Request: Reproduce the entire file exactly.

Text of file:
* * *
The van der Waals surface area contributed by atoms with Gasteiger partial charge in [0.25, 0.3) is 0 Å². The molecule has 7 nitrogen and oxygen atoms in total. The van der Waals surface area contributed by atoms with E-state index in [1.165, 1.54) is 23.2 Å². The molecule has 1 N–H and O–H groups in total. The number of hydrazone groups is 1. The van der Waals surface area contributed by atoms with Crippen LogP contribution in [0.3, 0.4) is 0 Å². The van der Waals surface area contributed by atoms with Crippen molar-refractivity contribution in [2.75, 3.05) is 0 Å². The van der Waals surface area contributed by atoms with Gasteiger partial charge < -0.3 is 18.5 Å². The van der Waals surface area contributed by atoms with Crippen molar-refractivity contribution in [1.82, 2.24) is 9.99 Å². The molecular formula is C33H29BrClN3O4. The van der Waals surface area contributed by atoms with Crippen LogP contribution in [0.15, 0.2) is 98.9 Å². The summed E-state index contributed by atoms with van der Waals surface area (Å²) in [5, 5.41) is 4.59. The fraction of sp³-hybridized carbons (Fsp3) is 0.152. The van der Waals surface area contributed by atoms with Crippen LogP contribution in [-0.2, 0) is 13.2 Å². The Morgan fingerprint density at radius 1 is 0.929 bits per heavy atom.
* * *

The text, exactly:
The van der Waals surface area contributed by atoms with Gasteiger partial charge in [0.25, 0.3) is 0 Å². The molecule has 7 nitrogen and oxygen atoms in total. The van der Waals surface area contributed by atoms with E-state index in [1.165, 1.54) is 23.2 Å². The molecule has 1 N–H and O–H groups in total. The number of hydrazone groups is 1. The van der Waals surface area contributed by atoms with Crippen LogP contribution in [0.3, 0.4) is 0 Å². The van der Waals surface area contributed by atoms with Crippen molar-refractivity contribution in [2.75, 3.05) is 0 Å². The van der Waals surface area contributed by atoms with Gasteiger partial charge < -0.3 is 18.5 Å². The van der Waals surface area contributed by atoms with Crippen molar-refractivity contribution in [1.82, 2.24) is 9.99 Å². The molecular formula is C33H29BrClN3O4. The van der Waals surface area contributed by atoms with Crippen LogP contribution in [0.15, 0.2) is 98.9 Å². The summed E-state index contributed by atoms with van der Waals surface area (Å²) in [5, 5.41) is 4.59. The fraction of sp³-hybridized carbons (Fsp3) is 0.152. The van der Waals surface area contributed by atoms with Crippen LogP contribution in [-0.2, 0) is 13.2 Å². The Morgan fingerprint density at radius 1 is 0.929 bits per heavy atom.